Claire Coutinho is MP for East Surrey.
Britain has seen a 41 per cent decline in our species since 1970. In England, one in eight species are currently threatened with extinction. Simply put, wildlife habitats in this country are fewer, smaller and more distant than ever before.
This is not only a problem for biodiversity, it is also a problem in our efforts to fight climate change. When nature is working as it should, it can capture carbon, act as flood defences, and improve our air and water quality. But when nature is broken, it cannot protect us.
The Government is taking action, pledging to create a new Nature Recovery Network stretching across Britain. This will mean the creation of 500,000 hectares of wildlife-rich habitats by 2042 and a commitment to protect 30 per cent of our land overall for nature recovery by 2030.
And we are backing up our pledges with investment, investing £640 million into a Nature for Climate Fund to restore our wetlands, peatlands and woodlands.
Our historic Environment Bill also introduces a new biodiversity net gain requirement for development, creating a new sustainable funding stream for environmental improvements and making sure when homes for people are built then habitats for wildlife must be improved alongside them.
But, as things stand, while we have numerous land designations in England, none of them exist to strategically connect nature in recovery.
The Site of Special Scientific Interest (SSSI) designation is critical for preserving individual sites which have been identified as wildlife hotspots. The National Park, Areas of Outstanding Beauty (AONB) and Green Belt designations protect landscape and amenity value but do not directly protect biodiversity value. And although we very much like to spend time in beautiful green fields, they can often be quite poor in terms of wildlife habitat.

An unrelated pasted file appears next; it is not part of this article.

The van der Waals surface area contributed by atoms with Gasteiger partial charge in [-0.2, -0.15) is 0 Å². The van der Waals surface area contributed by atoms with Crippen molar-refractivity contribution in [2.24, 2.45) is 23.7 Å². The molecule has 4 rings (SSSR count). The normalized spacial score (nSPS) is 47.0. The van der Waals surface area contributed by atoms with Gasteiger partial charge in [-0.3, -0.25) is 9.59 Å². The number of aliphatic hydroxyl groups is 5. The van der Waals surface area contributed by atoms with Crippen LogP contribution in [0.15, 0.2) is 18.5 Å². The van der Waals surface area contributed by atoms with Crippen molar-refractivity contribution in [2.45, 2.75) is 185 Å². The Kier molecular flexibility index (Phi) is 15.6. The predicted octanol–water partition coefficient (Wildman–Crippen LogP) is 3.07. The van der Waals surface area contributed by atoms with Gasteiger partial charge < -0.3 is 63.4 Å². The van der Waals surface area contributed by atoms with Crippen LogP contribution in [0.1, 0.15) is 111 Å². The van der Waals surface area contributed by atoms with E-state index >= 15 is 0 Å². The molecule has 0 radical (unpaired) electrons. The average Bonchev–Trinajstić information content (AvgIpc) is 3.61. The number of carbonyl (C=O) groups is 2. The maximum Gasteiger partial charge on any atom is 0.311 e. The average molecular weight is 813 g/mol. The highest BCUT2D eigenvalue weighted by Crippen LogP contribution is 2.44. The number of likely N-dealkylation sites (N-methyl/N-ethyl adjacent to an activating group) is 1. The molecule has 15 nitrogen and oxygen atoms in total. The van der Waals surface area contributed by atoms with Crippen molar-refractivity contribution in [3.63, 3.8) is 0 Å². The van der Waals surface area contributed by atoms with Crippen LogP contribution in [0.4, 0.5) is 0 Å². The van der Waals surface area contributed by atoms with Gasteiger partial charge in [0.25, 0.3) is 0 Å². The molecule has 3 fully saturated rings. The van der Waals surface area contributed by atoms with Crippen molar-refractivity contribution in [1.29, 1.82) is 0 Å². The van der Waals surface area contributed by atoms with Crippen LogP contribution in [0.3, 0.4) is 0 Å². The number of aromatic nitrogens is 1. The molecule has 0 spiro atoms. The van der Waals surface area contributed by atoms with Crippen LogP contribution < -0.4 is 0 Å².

That is why I am proposing a new designation, a Wild Belt, to plug this legal gap. A Wild Belt designation would provide long-term protection for land that is being managed for nature’s recovery, and it would help us to create connected corridors across land – making sure that wildlife and the natural environment had the space and time it needs to flourish.
The brainchild of Craig Bennett, Chief Executive of the Wildlife Trust, a Wild Belt would protect areas of land that are being managed for nature’s recovery, providing long-term protection from future development and densification.
Across the country, we can see signs of progress. Take the return of the beaver – one of the best natural flood defenders, flow regulators and flora supporters. Once native to England, we are now seeing their return after four centuries of British extinction. Stork!
And I am hopeful this year we will see a return of sand martins nesting in Surrey for the first time in 25 years thanks to the hard work of the Surrey Wildlife Trust.
Bringing back species will be a key part of helping our ecosystems function. But these examples are in a minority. Across Britain, we have seen declines in hedgehog and bees as they struggle to navigate increasingly fragmented habitats. A Wild Belt designation could put a stop to this, by creating green stepping stones for our hedgehogs and pollinator pitstops for our bees.
The benefits of a Wild Belt would also extend to our own health and wellbeing. A survey carried out at the peak of the first lockdown found that 87 per cent agreed that being in nature makes them happy. And the science is clear – having good access to nature can reduce our risk of developing obesity, diabetes and heart disease.
It makes socioeconomic sense too. Poorer households are 3.6 times less likely to live close to green spaces than richer households. By stretching round, through and between England’s town and cities, a Wild Belt would knock down barriers and level up green access.
And while making sure we can build the right homes is our moral duty to the next generation and an important part of maintaining our edge in an increasingly competitive world, a Wild Belt would help to address very real concerns across our communities about species loss and would help us to live in harmony alongside nature.
Schemes like the Trumpington Meadows development in Cambridge have synchronised both housing and biodiversity ambitions. It was once degraded agricultural land, when the housing developer and Wildlife Trust came together to build in an ecological way. It is now home to a 1,200 strong community, where 80 per cent of the land remains biodiverse space and 40 per cent of the properties are affordable housing.
And although a Wild Belt might encompass some green fields, it could also make use of forgotten land – river valleys, roadside verges, railway lines, scraps of golf courses. All of these could be rewilded, creating a network of green continuous corridors from the countryside all the way through our towns and cities.
Just as Britain has led the world in renewable energy and reducing carbon emissions, with the introduction of a Wild Belt designation we can plug a legal gap, safeguard our investments, and lead the world in restoring nature.